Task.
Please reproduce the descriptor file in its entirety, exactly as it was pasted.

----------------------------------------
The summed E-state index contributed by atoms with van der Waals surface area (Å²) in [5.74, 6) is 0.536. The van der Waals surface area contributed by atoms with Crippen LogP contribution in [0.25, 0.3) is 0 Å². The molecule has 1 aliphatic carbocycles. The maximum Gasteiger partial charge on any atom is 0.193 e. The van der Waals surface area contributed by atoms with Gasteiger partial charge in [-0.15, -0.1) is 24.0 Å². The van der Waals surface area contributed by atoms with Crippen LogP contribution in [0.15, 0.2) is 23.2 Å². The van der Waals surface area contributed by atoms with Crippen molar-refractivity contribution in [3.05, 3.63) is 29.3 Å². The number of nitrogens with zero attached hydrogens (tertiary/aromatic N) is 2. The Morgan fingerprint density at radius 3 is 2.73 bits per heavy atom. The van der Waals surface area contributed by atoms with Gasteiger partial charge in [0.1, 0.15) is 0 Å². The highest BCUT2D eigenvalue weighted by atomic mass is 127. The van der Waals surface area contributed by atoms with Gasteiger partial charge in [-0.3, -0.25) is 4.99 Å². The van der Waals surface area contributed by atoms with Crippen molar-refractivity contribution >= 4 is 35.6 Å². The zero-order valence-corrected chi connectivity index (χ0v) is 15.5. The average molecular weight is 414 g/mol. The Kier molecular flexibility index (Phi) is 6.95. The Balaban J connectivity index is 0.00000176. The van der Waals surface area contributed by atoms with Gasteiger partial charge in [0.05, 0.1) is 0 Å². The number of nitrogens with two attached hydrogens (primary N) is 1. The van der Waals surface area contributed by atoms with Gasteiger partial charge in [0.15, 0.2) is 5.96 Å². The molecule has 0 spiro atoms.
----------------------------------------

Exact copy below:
The summed E-state index contributed by atoms with van der Waals surface area (Å²) in [5.74, 6) is 0.536. The van der Waals surface area contributed by atoms with Crippen LogP contribution in [0.25, 0.3) is 0 Å². The molecule has 1 aliphatic carbocycles. The maximum Gasteiger partial charge on any atom is 0.193 e. The van der Waals surface area contributed by atoms with Gasteiger partial charge in [-0.15, -0.1) is 24.0 Å². The van der Waals surface area contributed by atoms with Crippen LogP contribution in [0.15, 0.2) is 23.2 Å². The van der Waals surface area contributed by atoms with Crippen molar-refractivity contribution in [3.05, 3.63) is 29.3 Å². The number of nitrogens with zero attached hydrogens (tertiary/aromatic N) is 2. The Morgan fingerprint density at radius 3 is 2.73 bits per heavy atom. The van der Waals surface area contributed by atoms with Gasteiger partial charge in [0.1, 0.15) is 0 Å². The highest BCUT2D eigenvalue weighted by atomic mass is 127. The van der Waals surface area contributed by atoms with Gasteiger partial charge in [-0.3, -0.25) is 4.99 Å². The van der Waals surface area contributed by atoms with Crippen molar-refractivity contribution >= 4 is 35.6 Å². The zero-order valence-corrected chi connectivity index (χ0v) is 15.5. The average molecular weight is 414 g/mol. The Kier molecular flexibility index (Phi) is 6.95. The Balaban J connectivity index is 0.00000176. The van der Waals surface area contributed by atoms with Gasteiger partial charge in [0.05, 0.1) is 0 Å². The number of nitrogens with two attached hydrogens (primary N) is 1. The van der Waals surface area contributed by atoms with Gasteiger partial charge in [0.15, 0.2) is 5.96 Å². The molecule has 0 spiro atoms.